“There’s a lot of hand waving with machine learning in Trade Surveillance”
David Beach – Bobsguide
bobsguide spoke to Dermot Harriss, Senior Vice President of Regulatory Solutions at OneMarketData, about how machine learning and new regulations are changing the landscape of trade surveillance, and how a balanced mix of data management via machine learning can reduce false positives and minimise costs for firms.
Funds heading for record-long bets in CBOT oilshare
Karen Braun – Reuters
Speculators’ bullish position in the CBOT oilshare, measuring soyoil’s share of value in soy products, soared to a 10-month high in the week ended Aug. 29 and it may be approaching record levels in the coming days and weeks.
At the same time, money managers have extended their bearish bets in Chicago-traded corn, wheat, and soybean futures, but this trend has likely eased into the start of September.
Volatility Rise Is on the Horizon for the SPY, TLT ETFs
Serge Berger – InvestorPlace
U.S. stocks sprinted higher last week to close the month of August on a strong note. Fund manager performance chasing or not, last week’s price action has left behind on the weekly charts yet another string of long tails as the bulls simply played better offense than the bears played defense. As such and in my eye, this remains a market that does not favor the bears, yet the seasonal increase in volatility in the months of September and October also remains a very real risk for traders and investors alike.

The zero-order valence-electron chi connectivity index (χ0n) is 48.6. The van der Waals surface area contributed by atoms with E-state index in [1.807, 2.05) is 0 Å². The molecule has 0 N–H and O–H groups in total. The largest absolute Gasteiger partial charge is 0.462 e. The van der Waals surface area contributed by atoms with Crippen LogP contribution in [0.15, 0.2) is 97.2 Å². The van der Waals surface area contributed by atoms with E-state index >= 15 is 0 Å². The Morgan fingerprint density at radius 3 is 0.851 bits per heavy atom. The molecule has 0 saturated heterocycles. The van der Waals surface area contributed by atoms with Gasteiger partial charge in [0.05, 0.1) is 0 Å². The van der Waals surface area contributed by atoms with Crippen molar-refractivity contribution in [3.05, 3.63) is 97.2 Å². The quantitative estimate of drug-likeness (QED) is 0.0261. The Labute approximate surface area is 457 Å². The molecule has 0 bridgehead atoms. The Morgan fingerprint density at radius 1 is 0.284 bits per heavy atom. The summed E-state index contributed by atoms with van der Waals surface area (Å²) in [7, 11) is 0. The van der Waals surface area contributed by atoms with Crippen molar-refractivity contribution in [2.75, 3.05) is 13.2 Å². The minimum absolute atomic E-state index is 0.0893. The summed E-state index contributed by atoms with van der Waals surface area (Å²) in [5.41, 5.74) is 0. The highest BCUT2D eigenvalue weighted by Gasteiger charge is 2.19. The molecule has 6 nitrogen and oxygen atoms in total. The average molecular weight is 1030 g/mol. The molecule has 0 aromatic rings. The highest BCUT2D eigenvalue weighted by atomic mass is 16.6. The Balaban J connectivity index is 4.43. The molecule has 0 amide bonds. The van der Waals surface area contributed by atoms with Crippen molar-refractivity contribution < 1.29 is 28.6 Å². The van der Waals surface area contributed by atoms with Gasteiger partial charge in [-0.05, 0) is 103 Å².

Golden Brackets: Strangles Provide Sizable Yield
James Cordier – Futures Magazine
You may have seen the television commercials where movie and television actor William Devane drives home the point of spiraling national debt, framing it as an alarming reason to buy gold now. If so, you’ll more or less understand the biggest reason the majority of the U.S. public buys gold: security.
VXX Not Likely To Stay Down For Long
Victor Dergunov – Seeking Alpha
After an explosive mid-August spike in the VIX, the iPath S&P 500 VIX ST Futures ETN is down near all-time lows once again. The ETN has drifted lower by approximately 20% since reaching recent highs in the past weeks. Over the same time period, the VIX (fear index) itself has crashed by over 40% and is once again trading around the 10 level, signaling that extreme complacency is back.
A key Fed official just admitted they whiffed on inflation forecast
The Federal Reserve appears ready to accept that its inflation assessments have been wrong, indicating an important shift in how it will approach rate hikes ahead.
****SD: The Federal Reserve has finally reached the final stage of grief – acceptance. (What they’ve been grieving over is arguable.)
Where Corn Pollutes America Most, and Who’s Responsible
Eric Roston – Bloomberg
Not every day does an obscure scientific report directly help massive U.S. companies looking to cut costs, use natural resources more efficiently, and make sure their customers know about it. And yet Labor Day saw the quiet unveiling of a project that provides minute detail—down to individual factories—of the movement of corn along America’s sprawling meat and ethanol supply chains.
****SD: A look at the labyrinthine effects of maize’s supply chains.